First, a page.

Review of ‘Space Demons’

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The lovely Year Five students have been reading ‘Space Demons’ in class and considering the book review format. As part of this project, I was asked to choose my favourite review to publish here on Children’s Books Daily. The standard of work was high and in the end I had to call in a second judge for their expert opinion. Lily’s review was our winner, we particularly liked her use of descriptive language and her carefully considered age recommendation.

Congratulations Lily on your winning review! Mrs Daleyxspace-demons.jpg.pagespeed.ic.M9OIZqg_qr (1)

I have just read a fantastic, mysterious science fiction book called ‘Space Demons’, written by Gillian Rubenstein.

It was all about five videogame-players named: Elaine Taylor, Andrew Hayford, Ben Challis, Mario and John Ferrone. When Andrew’s father comes back from Japan he brings an addictive game called ‘Space Demons’. When Andrew starts to play it mysterious things happen, everything changes and all of who are filled with hate. The important message in the story is that you need to forgive others, and especially YOURSELF.

I especially like the part when Ben Challis first disappeared into the game. Later on I learnt that ‘Space Demons’ responds to hate… so how did Ben get in the game? Oh wait, I know! But you’ll have to find out. After Ben, came Andrew and then Elaine and last Mario. John is involved in other things but you’ll find out soon enough.

The author, Gillian Rubenstein, used cliff-hangers and interesting vocabulary to emphasise the story to capture the reader’s attention.

I really liked the way she used cliff hangers in each chapter and her creativity all throughout the book it was intriguing with every word and I wanted to read more and more. I can’t wait to read Skymaze, the second book and after that Shinkei (pronounced Shin-key), the third book in the Space Demons trilogy.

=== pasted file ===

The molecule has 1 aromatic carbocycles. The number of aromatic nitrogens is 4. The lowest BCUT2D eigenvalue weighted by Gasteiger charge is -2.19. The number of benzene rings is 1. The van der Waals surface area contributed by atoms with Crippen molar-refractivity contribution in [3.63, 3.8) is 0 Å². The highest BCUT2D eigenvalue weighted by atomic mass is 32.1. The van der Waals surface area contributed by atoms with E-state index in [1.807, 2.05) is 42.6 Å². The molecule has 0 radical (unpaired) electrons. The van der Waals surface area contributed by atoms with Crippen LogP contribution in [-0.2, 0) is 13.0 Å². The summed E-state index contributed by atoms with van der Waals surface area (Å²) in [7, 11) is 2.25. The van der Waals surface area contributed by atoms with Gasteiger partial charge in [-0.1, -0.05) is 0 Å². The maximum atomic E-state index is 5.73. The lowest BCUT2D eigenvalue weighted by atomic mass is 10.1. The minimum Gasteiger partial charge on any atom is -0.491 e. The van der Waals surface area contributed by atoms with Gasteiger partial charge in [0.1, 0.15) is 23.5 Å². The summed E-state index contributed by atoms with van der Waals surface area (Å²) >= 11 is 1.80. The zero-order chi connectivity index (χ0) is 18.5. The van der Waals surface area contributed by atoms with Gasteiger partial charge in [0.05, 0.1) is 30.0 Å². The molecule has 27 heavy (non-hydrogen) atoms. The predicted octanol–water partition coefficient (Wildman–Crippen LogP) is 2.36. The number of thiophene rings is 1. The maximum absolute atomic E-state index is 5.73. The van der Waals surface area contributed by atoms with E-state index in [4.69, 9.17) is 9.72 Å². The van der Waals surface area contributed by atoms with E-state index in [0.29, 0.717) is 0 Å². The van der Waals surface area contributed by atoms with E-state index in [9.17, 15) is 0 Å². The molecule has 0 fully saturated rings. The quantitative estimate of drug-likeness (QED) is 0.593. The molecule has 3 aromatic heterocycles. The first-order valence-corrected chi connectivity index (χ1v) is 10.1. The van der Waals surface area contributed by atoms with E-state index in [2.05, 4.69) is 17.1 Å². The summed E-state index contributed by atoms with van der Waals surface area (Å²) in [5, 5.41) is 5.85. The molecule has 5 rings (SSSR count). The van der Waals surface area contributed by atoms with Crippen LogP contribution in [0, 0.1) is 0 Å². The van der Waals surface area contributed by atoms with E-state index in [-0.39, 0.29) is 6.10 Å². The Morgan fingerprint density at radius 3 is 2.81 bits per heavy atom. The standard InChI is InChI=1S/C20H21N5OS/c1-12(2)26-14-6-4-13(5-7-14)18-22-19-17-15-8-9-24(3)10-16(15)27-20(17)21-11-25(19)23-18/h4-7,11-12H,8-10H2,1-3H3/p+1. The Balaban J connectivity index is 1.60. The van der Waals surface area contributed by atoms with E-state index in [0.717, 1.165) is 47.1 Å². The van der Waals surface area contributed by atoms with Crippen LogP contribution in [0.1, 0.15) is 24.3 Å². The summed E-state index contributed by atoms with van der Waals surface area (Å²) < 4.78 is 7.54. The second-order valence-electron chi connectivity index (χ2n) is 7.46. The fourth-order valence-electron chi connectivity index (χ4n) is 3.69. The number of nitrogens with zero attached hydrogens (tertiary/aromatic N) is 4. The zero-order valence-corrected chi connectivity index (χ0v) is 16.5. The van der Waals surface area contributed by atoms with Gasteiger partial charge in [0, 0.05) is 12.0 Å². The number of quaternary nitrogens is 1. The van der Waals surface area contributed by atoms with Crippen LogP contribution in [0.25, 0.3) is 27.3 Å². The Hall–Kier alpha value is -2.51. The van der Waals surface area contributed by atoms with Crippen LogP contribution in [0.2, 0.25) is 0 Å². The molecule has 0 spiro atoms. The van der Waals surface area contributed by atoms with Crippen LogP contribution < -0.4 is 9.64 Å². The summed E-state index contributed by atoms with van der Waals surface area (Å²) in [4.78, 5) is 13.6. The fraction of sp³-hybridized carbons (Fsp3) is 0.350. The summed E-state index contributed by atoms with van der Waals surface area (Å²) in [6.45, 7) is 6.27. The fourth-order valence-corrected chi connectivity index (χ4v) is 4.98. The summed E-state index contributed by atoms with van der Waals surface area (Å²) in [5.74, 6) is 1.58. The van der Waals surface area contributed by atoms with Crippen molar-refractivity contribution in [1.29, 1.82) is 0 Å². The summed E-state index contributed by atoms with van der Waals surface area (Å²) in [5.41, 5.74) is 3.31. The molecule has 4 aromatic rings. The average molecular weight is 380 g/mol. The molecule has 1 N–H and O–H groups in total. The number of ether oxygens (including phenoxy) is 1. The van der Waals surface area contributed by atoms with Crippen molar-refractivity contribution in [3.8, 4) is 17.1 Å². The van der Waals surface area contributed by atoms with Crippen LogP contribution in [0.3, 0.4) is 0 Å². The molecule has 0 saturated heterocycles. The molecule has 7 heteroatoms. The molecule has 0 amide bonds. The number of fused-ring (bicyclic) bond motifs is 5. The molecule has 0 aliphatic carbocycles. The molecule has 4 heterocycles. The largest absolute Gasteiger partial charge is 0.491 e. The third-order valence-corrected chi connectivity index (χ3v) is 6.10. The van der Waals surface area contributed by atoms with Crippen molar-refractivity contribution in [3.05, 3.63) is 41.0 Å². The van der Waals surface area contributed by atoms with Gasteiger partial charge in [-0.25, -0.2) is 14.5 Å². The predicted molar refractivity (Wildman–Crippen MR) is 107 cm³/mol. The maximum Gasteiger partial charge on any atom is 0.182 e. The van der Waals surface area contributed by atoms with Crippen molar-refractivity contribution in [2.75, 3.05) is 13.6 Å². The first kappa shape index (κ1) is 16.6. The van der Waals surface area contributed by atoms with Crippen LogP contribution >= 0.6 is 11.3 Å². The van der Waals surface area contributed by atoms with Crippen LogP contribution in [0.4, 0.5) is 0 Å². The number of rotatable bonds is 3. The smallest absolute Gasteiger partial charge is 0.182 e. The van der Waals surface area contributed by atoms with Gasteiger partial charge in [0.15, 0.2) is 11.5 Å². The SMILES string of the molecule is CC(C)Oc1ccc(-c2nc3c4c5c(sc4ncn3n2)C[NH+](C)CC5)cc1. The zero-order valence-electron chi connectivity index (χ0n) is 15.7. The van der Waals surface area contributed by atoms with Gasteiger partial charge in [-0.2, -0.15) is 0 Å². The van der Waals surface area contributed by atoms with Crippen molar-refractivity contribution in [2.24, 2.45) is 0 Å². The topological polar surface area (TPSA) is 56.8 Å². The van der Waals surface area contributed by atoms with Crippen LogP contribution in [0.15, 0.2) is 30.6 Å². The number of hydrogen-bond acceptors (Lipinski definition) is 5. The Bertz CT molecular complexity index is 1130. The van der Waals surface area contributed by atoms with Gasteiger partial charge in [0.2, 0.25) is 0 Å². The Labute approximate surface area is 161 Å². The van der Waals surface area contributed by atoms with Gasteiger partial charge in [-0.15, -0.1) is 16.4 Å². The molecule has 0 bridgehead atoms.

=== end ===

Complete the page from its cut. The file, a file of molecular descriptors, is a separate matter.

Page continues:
Although the book was published in 1986, it is still relevant today. Modern readers can learn to love yourself before you can like others. It is a very, very important message for all ages. Also if you’re having trouble with someone or something always tell someone, whether it’s your teacher or parents or even a friend, tell someone.

I would recommend this book to ages 9 and up because it is a bit violent at some points. So 9+ is definitely the way to go.

Reviewed by Lily

 

 

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1 COMMENT

  1. Lily, this is a book that my daughter-in-law and I had a discussion about only two weeks ago. She loved it too, when she was at primary school. She was asking me it if was still in print as she is sure my grandson will love it. He has just turned nine and is an avid reader. I’m sending her a link to your fantastic review. Timing! Sometimes the Universe just puts things together for us. Did you know when Gillian first submitted her manuscript the publishers liked the concept but asked her to work more on it. Thankfully she wasn’t deterred by the critique, and the result is not one, but three great stories.

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